Congressional lawmakers will work to eliminate the Physician Payment Sunshine Act (Open Payments) requirement that applicable manufacturers (pharmaceutical, device and biologic) disclose gifts of medical journals and textbooks to physicians.
We reported that the Centers for Medicare & Medicaid Services (CMS) recently rejected a letter from a bipartisan group of 23 members of the House of Representatives, which argued that Congress explicitly excluded the reporting of "educational materials" in the law, and medical journals and textbooks fit neatly into that category. CMS Administrator, Marilyn Tavenner, responded that although these items are important for physicians and may have "downstream benefits" for patients, they are not directly beneficial to patients and are not intended for patient use as the text requires. Therefore, according to CMS, these items are reportable under the Sunshine Act.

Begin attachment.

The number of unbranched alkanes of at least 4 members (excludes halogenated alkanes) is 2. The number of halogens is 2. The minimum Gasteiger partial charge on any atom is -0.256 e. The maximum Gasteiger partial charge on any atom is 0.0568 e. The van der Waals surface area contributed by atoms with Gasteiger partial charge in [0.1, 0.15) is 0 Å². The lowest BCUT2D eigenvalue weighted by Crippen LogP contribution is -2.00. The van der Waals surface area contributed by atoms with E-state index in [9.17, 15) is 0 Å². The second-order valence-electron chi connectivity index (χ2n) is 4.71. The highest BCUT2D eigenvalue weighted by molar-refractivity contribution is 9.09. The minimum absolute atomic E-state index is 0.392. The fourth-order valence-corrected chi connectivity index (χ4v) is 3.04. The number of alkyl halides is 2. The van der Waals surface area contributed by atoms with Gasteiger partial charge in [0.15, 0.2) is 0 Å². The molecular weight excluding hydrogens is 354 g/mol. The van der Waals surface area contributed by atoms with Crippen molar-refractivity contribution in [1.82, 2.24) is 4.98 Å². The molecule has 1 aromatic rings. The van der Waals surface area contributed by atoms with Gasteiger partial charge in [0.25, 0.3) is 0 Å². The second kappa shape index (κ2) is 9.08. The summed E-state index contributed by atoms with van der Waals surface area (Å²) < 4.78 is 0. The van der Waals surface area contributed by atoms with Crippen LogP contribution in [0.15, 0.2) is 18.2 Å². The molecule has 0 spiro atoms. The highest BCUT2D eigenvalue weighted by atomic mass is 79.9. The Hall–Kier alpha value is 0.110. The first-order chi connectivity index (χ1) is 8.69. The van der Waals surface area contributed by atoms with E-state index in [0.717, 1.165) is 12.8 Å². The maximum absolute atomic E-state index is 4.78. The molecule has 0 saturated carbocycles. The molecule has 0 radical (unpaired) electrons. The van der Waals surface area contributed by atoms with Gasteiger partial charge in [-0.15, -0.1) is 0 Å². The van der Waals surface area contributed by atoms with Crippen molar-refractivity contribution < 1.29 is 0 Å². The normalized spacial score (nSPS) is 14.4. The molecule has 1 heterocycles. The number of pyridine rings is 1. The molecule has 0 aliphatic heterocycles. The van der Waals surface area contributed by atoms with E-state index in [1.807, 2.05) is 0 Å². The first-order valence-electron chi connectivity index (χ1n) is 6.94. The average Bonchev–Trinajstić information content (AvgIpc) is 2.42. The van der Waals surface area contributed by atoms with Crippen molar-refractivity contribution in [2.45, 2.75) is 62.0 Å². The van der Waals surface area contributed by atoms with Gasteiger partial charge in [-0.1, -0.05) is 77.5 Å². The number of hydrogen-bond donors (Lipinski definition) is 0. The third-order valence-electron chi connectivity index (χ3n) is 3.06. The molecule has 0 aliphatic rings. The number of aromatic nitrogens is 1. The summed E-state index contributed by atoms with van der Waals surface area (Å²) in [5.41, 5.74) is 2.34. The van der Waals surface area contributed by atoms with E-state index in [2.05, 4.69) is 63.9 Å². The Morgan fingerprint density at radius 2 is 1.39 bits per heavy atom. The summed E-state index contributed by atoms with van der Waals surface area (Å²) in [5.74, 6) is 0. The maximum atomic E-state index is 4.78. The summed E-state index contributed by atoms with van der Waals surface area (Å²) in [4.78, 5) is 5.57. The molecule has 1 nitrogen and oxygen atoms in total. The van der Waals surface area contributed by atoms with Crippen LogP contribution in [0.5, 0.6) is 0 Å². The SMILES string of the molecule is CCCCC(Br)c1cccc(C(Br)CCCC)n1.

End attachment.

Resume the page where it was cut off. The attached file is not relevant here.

Members of Congress are not sold on this interpretation.
According to FDANEWS, an aide to Rep. Andrew Harris (R-Md.) stated that the lawmaker will add language to a future appropriations bill to halt CMS' enforcement of the textbook/reprint reporting requirement. Furthermore, Greg Vadala, a spokesperson for Rep. Allyson Schwartz (D-Penn.), said the congresswoman is also exploring options to address the issue and will work with other lawmakers who share her concern the requirement could impede patient care.
Critics of CMS's interpretation believe that doctors depend on scientific peer-reviewed medical textbooks and journals to stay up-to-date on the latest medical knowledge to give their patients the best care possible. Members of Congress argue that they explicitly excluded education materials from the Sunshine requirements so as not to prevent timely distribution of the information to clinicians.
Policy and Medicine has followed the Sunshine Act closely, and will continue to report on any legislative activity surrounding the Act.